McCall dropped his last outing against an overweight John Lineker at UFC 183. McCall won’t have to contend with one of the pound-for-pound hardest punchers in the sport when he takes on Borg. McCall’s extensive wrestling background and improved striking gives him the slight advantage heading into the bout. However, the more than a year and a half away from the cage is the great equalizer in this fight.
Huntemann: That’s a good choice, but I have my eye on (see what I did there?) the preliminary bout between Jessica Eye and Bethe Correia.
I’m just really hoping this is a good ol’ fashioned slugfest. Both Eye and Correia love to stand and bang, and both — especially Eye — are in dire need of a win. Eye has lost four out of five and only defeated Leslie Smith thanks to a doctor’s stoppage. Correia has lost two in a row, albeit with one of those losses coming to former UFC women’s bantamweight champion Ronda Rousey. The loser of this fight likely faces the chopping block, so both women will come in desperate to put on an impressive performance and secure a victory. Hopefully that means lots of flying fists and a knockout.
Pair this card with…
Huntemann: YouTube. Between dangerous strikers like Miocic, Overeem, Werdum and Browne, and the debuting CM Punk, there is a strong likelihood of some highlight-quality finishes that will make their way onto YouTube after this card is over. So to adequately prepare yourself for this card, you should fire up your laptop/tablet/smartphone and search for some highlight-reel knockouts to get the adrenaline flowing.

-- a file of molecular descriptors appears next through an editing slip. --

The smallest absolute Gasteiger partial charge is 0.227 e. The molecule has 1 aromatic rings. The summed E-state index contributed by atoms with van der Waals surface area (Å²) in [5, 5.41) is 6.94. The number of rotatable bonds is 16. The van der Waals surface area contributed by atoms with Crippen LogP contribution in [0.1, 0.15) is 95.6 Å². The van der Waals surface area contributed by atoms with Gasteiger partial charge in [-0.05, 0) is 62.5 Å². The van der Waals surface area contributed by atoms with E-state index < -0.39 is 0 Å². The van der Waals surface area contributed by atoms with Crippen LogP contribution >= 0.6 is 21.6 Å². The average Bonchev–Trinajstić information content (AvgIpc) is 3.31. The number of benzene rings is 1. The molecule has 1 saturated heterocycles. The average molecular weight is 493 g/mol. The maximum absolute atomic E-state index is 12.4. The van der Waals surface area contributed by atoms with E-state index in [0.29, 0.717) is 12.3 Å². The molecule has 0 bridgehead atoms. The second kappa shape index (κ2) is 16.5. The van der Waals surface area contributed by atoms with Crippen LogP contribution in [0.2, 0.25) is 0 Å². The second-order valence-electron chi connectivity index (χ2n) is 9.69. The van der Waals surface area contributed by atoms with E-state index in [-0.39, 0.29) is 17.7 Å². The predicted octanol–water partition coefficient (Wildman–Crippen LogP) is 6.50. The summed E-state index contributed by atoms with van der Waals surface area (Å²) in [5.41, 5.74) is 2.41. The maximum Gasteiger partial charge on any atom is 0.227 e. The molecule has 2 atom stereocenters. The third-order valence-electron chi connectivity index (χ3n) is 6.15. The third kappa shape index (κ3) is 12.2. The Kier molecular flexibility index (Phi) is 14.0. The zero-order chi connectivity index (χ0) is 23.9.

Aittama: The WWE. For all of the crazy characters that have graced the cage and ring over the past 25 or so years, some of MMA’s top fighters have come from a professional-wrestling background. MMA and pro wrestling were synonymous during the evolution of the sport in Japan. Many of the Japanese fighters transitioning to an MMA career early in the sport’s history and well into the heyday of the Pride Fighting Championship became some of the sport’s biggest stars in the land of the rising sun. Kazushi Sakuraba was the biggest and most known star, but the relationship between pro wrestling and MMA was made apparent in almost every promotion from through the biggest stars and strangely matched “worked” MMA fights on pro-wrestling events.
The wild world of Japanese pro wrestling and MMA are the obscure step-children that played a major role in the growth of combat sports in Japan, along with the success of K-1 Kickboxing. The most notable fighter to transition from the WWE to the UFC is former UFC and WWE heavyweight champion Brock Lesnar, who still competes in pro wrestling and most recently in MMA at UFC 200. CM Punk gets his first opportunity in the sport after nearly two years of training. I’m sure many WWE fans will be tuning in to see how their beloved heel performs in his promotional debut.
Main Card (Pay-per-view, 10 p.m. ET)
HW Championship: Stipe Miocic vs. Alistair Overeem
HW: Fabricio Werdum vs. Travis Browne
WW: Phil “CM Punk” Brooks vs. Mickey Gall
BW: Urijah Faber vs. Jimmie Rivera
Women’s StrawW: Joanne Calderwood vs. Jessica Andrade
Preliminary Card (Fox Sports 1, 8 p.m. ET)
Women’s BW: Bethe Correia vs. Jessica Eye
LW: Michael McBride vs. Nik Lentz
MW: Brad Tavares vs. Caio Magalhães
FlyW: Ian McCall vs. Ray Borg
Preliminary Card (UFC Fight Pass, 6:30 p.m. ET)
WW: Yancy Medeiros vs. Sean Spencer
MW: C.B. Dollaway vs. Francimar Barroso
LW: Drew Dober vs. Jason Gonzalez